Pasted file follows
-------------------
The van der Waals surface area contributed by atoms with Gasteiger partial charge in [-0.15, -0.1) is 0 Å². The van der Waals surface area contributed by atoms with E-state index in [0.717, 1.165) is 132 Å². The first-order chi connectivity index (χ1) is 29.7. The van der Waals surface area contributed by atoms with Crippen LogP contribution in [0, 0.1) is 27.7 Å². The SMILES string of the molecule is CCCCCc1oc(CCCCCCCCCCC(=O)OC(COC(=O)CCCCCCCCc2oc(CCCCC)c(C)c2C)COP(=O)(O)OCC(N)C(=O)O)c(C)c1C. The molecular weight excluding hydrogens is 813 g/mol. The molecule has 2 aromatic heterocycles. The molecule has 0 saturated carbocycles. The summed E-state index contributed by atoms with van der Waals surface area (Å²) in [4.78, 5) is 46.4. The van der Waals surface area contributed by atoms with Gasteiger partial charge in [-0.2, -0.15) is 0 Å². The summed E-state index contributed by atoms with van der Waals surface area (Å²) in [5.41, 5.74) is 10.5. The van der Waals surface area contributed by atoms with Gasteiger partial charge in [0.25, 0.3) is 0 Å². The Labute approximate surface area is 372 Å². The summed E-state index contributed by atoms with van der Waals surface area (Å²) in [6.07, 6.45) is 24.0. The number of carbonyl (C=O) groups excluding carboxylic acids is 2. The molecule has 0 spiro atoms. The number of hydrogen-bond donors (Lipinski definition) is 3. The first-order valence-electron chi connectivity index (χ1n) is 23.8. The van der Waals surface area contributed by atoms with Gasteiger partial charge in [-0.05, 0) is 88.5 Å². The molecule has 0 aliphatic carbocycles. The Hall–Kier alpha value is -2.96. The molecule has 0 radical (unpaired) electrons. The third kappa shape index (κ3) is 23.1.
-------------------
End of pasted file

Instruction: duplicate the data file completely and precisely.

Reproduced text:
The van der Waals surface area contributed by atoms with Gasteiger partial charge in [-0.15, -0.1) is 0 Å². The van der Waals surface area contributed by atoms with E-state index in [0.717, 1.165) is 132 Å². The first-order chi connectivity index (χ1) is 29.7. The van der Waals surface area contributed by atoms with Crippen LogP contribution in [0, 0.1) is 27.7 Å². The SMILES string of the molecule is CCCCCc1oc(CCCCCCCCCCC(=O)OC(COC(=O)CCCCCCCCc2oc(CCCCC)c(C)c2C)COP(=O)(O)OCC(N)C(=O)O)c(C)c1C. The molecular weight excluding hydrogens is 813 g/mol. The molecule has 2 aromatic heterocycles. The molecule has 0 saturated carbocycles. The summed E-state index contributed by atoms with van der Waals surface area (Å²) in [4.78, 5) is 46.4. The van der Waals surface area contributed by atoms with Gasteiger partial charge in [-0.2, -0.15) is 0 Å². The summed E-state index contributed by atoms with van der Waals surface area (Å²) in [5.41, 5.74) is 10.5. The van der Waals surface area contributed by atoms with Gasteiger partial charge in [0.25, 0.3) is 0 Å². The Labute approximate surface area is 372 Å². The summed E-state index contributed by atoms with van der Waals surface area (Å²) in [6.07, 6.45) is 24.0. The number of carbonyl (C=O) groups excluding carboxylic acids is 2. The molecule has 0 spiro atoms. The number of hydrogen-bond donors (Lipinski definition) is 3. The first-order valence-electron chi connectivity index (χ1n) is 23.8. The van der Waals surface area contributed by atoms with Gasteiger partial charge in [-0.05, 0) is 88.5 Å². The molecule has 0 aliphatic carbocycles. The Hall–Kier alpha value is -2.96. The molecule has 0 radical (unpaired) electrons. The third kappa shape index (κ3) is 23.1.